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I Love Me: 1 Paperback – 8 Jan 1996


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Product details

  • Paperback: 400 pages
  • Publisher: Algonquin Books of Chapel Hill (8 Jan 1996)
  • Language: English
  • ISBN-10: 1565121090
  • ISBN-13: 978-1565121096
  • Product Dimensions: 20.4 x 15.3 x 2.9 cm
  • Amazon Bestsellers Rank: 3,114,502 in Books (See Top 100 in Books)

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First Sentence
aa (AH-ah). Geological term of Hawaiian origin, aa is a rough, cinderlike, generally dark form of volcanic lava resembling slag (refuse from the smelting of ores into metals). Read the first page
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Most Helpful Customer Reviews on Amazon.com (beta)

Amazon.com: 3 reviews
4 of 4 people found the following review helpful
An outstanding linguistic mind-trip 13 Nov 2001
By Beeblebrox - Published on Amazon.com
Format: Paperback
Word-gamers, punners, palindromists, and the simply weird will enjoy this book. It's full of mind-twisting and paradigm-bending palindromes, some of which are old chestnuts (such as Napoleon's lament "Able was ere I saw Elba" or the more complicated "'Naomi, sex at noon taxes', I moan") while others are truly bizarre. Moreover, the author plucks palindromes out of heretofore unexplored territory (airport codes, geographical locations, and the like).
Interestingly, the book is not limited to palindromes; it also features some anagrams as well as word-squares.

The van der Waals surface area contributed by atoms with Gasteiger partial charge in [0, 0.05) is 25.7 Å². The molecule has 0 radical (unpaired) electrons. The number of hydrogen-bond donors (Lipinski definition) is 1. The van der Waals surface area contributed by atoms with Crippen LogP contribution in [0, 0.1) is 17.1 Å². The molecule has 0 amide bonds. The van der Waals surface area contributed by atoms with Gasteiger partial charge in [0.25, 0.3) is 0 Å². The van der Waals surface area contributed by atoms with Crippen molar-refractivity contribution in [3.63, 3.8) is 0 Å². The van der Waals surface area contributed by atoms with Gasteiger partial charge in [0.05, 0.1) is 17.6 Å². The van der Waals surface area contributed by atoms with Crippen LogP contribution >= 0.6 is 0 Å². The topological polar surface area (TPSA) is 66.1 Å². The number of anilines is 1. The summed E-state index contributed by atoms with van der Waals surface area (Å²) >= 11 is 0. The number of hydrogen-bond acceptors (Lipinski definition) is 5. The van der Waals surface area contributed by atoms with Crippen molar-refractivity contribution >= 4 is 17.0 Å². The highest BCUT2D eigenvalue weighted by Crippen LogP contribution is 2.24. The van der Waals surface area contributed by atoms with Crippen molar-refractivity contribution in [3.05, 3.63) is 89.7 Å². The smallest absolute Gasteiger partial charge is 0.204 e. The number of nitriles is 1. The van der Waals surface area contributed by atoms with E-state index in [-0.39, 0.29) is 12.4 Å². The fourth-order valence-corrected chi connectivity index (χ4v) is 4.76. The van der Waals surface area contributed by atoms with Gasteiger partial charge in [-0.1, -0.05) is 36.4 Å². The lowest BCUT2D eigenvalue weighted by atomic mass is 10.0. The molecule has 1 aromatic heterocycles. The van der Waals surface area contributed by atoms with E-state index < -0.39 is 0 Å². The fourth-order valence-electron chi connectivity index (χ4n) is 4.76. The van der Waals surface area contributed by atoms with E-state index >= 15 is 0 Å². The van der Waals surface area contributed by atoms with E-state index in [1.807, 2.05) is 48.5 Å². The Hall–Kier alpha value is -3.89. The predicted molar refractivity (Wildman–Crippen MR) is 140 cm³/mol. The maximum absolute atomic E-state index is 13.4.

Don't expect to read this in one sitting. Your mind will turn to mush if you try to do so!
4 of 5 people found the following review helpful
A mixture of good and sappy 4 Nov 2000
By norabaron - Published on Amazon.com
Format: Paperback
There are spots of brilliance in this book, and unfortunately much larger spots of sappy material, such as codes for airports or peculiar numbers that happen to be palindromes. Palindromes are an art form, perhaps the most constrained art form, and some, like those of J. A. Lindon, are sublime. The author himself contributes a few very good original examples. He also slavishly quotes a number of other sources and in particular is treats everything by Lindon as a work of genius. Lindon was admittedly good, but not quite that good. The author's scholarly work in finding the sources of famous palindromes is not superficial. The worst feature of the book is that the author cannot resist adding an inane 'explanation' after almost all entries. The book would have been better with about half its content excised.
1 of 1 people found the following review helpful
An exhaustive and amusing effort-- impressive 6 Feb 2003
By Chris Ward - Published on Amazon.com
Format: Paperback
Donner deserves high praise for having compiled this item-- I enjoy consulting it from time to time, and my son picks it up when he's looking for a chuckle. Others (below) criticize it for perhaps containing too many examples, and some that seem borderline, but I appreciate the full gamut. Is this book for everyone? No, clearly not-- word nuts may only represent a tiny corner of the world, but we need such books to keep us amused! This one more than fills the bill.
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